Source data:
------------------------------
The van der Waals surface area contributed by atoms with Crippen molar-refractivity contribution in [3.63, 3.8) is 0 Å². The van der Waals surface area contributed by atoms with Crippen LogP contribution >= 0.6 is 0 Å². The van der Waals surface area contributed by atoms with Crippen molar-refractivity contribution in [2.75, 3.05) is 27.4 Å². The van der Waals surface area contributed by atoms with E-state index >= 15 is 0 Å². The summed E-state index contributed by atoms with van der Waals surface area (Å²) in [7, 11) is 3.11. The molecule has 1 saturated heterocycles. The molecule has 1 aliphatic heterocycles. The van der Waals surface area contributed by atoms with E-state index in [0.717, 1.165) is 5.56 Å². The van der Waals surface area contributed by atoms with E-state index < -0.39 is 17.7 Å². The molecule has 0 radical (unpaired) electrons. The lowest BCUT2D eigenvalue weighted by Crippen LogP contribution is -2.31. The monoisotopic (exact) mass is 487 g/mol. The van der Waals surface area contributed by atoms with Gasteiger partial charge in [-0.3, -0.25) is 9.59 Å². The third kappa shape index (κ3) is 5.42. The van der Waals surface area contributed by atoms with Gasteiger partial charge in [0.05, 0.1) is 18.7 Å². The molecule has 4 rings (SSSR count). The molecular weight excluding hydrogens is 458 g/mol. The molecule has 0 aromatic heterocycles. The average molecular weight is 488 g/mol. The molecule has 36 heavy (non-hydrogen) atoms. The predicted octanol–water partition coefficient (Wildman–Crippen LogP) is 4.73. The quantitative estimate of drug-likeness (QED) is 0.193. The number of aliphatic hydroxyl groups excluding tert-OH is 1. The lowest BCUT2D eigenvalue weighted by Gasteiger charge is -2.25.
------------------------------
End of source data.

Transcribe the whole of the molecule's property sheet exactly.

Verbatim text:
The van der Waals surface area contributed by atoms with Crippen molar-refractivity contribution in [3.63, 3.8) is 0 Å². The van der Waals surface area contributed by atoms with Crippen LogP contribution >= 0.6 is 0 Å². The van der Waals surface area contributed by atoms with Crippen molar-refractivity contribution in [2.75, 3.05) is 27.4 Å². The van der Waals surface area contributed by atoms with E-state index >= 15 is 0 Å². The summed E-state index contributed by atoms with van der Waals surface area (Å²) in [7, 11) is 3.11. The molecule has 1 saturated heterocycles. The molecule has 1 aliphatic heterocycles. The van der Waals surface area contributed by atoms with E-state index in [0.717, 1.165) is 5.56 Å². The van der Waals surface area contributed by atoms with E-state index < -0.39 is 17.7 Å². The molecule has 0 radical (unpaired) electrons. The lowest BCUT2D eigenvalue weighted by Crippen LogP contribution is -2.31. The monoisotopic (exact) mass is 487 g/mol. The van der Waals surface area contributed by atoms with Gasteiger partial charge in [-0.3, -0.25) is 9.59 Å². The third kappa shape index (κ3) is 5.42. The van der Waals surface area contributed by atoms with Gasteiger partial charge in [0.05, 0.1) is 18.7 Å². The molecule has 4 rings (SSSR count). The molecular weight excluding hydrogens is 458 g/mol. The molecule has 0 aromatic heterocycles. The average molecular weight is 488 g/mol. The molecule has 36 heavy (non-hydrogen) atoms. The predicted octanol–water partition coefficient (Wildman–Crippen LogP) is 4.73. The quantitative estimate of drug-likeness (QED) is 0.193. The number of aliphatic hydroxyl groups excluding tert-OH is 1. The lowest BCUT2D eigenvalue weighted by Gasteiger charge is -2.25.